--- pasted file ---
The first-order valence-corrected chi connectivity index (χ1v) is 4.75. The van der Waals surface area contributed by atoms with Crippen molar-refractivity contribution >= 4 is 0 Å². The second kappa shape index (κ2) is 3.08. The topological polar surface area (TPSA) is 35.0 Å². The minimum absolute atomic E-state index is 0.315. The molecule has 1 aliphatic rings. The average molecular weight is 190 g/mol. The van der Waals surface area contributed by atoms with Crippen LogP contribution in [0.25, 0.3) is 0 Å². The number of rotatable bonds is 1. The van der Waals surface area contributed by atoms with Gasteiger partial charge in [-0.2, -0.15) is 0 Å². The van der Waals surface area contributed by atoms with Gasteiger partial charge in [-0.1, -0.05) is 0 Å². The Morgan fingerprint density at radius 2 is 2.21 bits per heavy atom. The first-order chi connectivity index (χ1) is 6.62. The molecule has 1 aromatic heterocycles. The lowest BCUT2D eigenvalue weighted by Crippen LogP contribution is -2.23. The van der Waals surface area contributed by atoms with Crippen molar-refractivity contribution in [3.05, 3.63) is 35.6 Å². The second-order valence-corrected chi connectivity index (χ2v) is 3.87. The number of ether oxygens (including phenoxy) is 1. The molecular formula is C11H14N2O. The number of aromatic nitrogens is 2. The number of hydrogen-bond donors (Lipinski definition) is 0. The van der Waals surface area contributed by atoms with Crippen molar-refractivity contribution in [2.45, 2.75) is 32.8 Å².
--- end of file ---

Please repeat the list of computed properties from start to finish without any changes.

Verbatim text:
The first-order valence-corrected chi connectivity index (χ1v) is 4.75. The van der Waals surface area contributed by atoms with Crippen molar-refractivity contribution >= 4 is 0 Å². The second kappa shape index (κ2) is 3.08. The topological polar surface area (TPSA) is 35.0 Å². The minimum absolute atomic E-state index is 0.315. The molecule has 1 aliphatic rings. The average molecular weight is 190 g/mol. The van der Waals surface area contributed by atoms with Crippen LogP contribution in [0.25, 0.3) is 0 Å². The number of rotatable bonds is 1. The van der Waals surface area contributed by atoms with Gasteiger partial charge in [-0.2, -0.15) is 0 Å². The van der Waals surface area contributed by atoms with Gasteiger partial charge in [-0.1, -0.05) is 0 Å². The Morgan fingerprint density at radius 2 is 2.21 bits per heavy atom. The first-order chi connectivity index (χ1) is 6.62. The molecule has 1 aromatic heterocycles. The lowest BCUT2D eigenvalue weighted by Crippen LogP contribution is -2.23. The van der Waals surface area contributed by atoms with Crippen molar-refractivity contribution in [3.05, 3.63) is 35.6 Å². The second-order valence-corrected chi connectivity index (χ2v) is 3.87. The number of ether oxygens (including phenoxy) is 1. The molecular formula is C11H14N2O. The number of aromatic nitrogens is 2. The number of hydrogen-bond donors (Lipinski definition) is 0. The van der Waals surface area contributed by atoms with Crippen molar-refractivity contribution in [2.45, 2.75) is 32.8 Å².